The sad reality is that we have to let bigots and racists hold rallies like the one last weekend in Charlottesville.  And the sadder reality is that we have to encourage young idealists like Heather Heyer to put themselves on the line by speaking out against bigotry and racism, even though we know it sometimes ends in tragedy.

But passion has to be tempered with reason. Case in point: the outcry against Attorney General Jeff Sessions for not immediately launching a hate-crime investigation is all heart and little head.

The very term “hate-crime” is symptomatic of the ethical confusion of our times.  With left and right more polarized than ever, each side brands the other side as evil and thereby legitimizes its own hateful rhetoric.

The result is that we criminalize the motives of people we don’t like and excuse the actions of people we do.  And that just leads us deeper into the quagmire of moral anarchy.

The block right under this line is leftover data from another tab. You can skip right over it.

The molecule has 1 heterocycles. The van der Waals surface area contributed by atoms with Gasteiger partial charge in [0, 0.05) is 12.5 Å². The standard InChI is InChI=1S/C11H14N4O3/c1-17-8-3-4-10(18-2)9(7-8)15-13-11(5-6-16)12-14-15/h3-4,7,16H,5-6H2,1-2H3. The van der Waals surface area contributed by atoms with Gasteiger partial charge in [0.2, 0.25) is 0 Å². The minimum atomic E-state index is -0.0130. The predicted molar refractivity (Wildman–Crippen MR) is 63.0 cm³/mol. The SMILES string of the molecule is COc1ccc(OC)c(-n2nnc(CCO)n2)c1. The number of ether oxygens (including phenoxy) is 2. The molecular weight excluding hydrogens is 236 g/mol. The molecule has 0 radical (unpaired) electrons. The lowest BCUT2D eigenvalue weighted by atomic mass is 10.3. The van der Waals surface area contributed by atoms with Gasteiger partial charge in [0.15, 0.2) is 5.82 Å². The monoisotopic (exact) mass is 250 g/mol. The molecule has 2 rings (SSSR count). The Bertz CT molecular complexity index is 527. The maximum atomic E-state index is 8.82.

The day after the Charlottesville attack, a drunken American tourist got it into his head to give the Nazi salute in Dresden, Germany.  A scandalized local physically attacked the man, then fled before police could arrest him for assault.

Are you nodding your head in approval?  That’s only natural.  But ignorance, loutishness, and racism are not illegal, nor should they be.  If we want to live with freedom, we have to tolerate those who wield their freedom irresponsibly, if not criminally.

And when they do cross the line into criminality, we should let the law work the way it was meant to work.  It’s a sure bet that the deranged extremist who rammed his car into the Charlottesville crowd had convinced himself he was acting on the side of the angels.  But he should be prosecuted as a murderer, not as a zealot.


What sparked this ugly episode was the removal of a statue of Robert E. Lee, a southern hero revered in his time for his honor and nobility.  Should we ignore General Lee’s support of slavery because of his other virtues?  Or should we discount his virtues because he fought for slavery?

No and no.  People are complicated, and often contradictory.  That’s why attributing motive is both tricky and risky.

It’s easy for us in our age of equality to condemn man’s oppression of man, as we should.  But it’s also unjust to demand the same level of moral clarity from those who lived in different times with different values.